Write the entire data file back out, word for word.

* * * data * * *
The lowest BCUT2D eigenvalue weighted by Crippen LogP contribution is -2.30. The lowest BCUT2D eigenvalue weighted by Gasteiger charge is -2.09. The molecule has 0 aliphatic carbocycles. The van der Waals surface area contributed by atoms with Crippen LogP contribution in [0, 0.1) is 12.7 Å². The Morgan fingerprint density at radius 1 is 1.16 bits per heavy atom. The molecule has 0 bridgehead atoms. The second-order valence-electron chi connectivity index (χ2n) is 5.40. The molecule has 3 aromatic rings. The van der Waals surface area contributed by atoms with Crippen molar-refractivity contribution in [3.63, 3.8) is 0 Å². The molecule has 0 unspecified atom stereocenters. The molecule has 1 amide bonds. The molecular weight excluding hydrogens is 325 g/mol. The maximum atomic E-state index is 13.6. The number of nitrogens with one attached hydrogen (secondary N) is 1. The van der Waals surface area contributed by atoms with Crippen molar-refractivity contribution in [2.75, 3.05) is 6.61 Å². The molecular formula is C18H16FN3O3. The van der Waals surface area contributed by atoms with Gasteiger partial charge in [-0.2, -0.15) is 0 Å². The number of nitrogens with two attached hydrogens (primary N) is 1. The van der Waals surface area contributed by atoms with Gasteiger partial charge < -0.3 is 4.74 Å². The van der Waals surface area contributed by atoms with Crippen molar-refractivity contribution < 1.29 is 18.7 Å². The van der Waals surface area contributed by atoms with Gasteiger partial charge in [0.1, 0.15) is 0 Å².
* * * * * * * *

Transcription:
The lowest BCUT2D eigenvalue weighted by Crippen LogP contribution is -2.30. The lowest BCUT2D eigenvalue weighted by Gasteiger charge is -2.09. The molecule has 0 aliphatic carbocycles. The van der Waals surface area contributed by atoms with Crippen LogP contribution in [0, 0.1) is 12.7 Å². The Morgan fingerprint density at radius 1 is 1.16 bits per heavy atom. The molecule has 0 bridgehead atoms. The second-order valence-electron chi connectivity index (χ2n) is 5.40. The molecule has 3 aromatic rings. The van der Waals surface area contributed by atoms with Crippen molar-refractivity contribution in [3.63, 3.8) is 0 Å². The molecule has 0 unspecified atom stereocenters. The molecule has 1 amide bonds. The molecular weight excluding hydrogens is 325 g/mol. The maximum atomic E-state index is 13.6. The number of nitrogens with one attached hydrogen (secondary N) is 1. The van der Waals surface area contributed by atoms with Crippen molar-refractivity contribution in [2.75, 3.05) is 6.61 Å². The molecular formula is C18H16FN3O3. The van der Waals surface area contributed by atoms with Gasteiger partial charge in [-0.2, -0.15) is 0 Å². The number of nitrogens with two attached hydrogens (primary N) is 1. The van der Waals surface area contributed by atoms with Gasteiger partial charge < -0.3 is 4.74 Å². The van der Waals surface area contributed by atoms with Crippen molar-refractivity contribution < 1.29 is 18.7 Å². The van der Waals surface area contributed by atoms with Gasteiger partial charge in [0.1, 0.15) is 0 Å².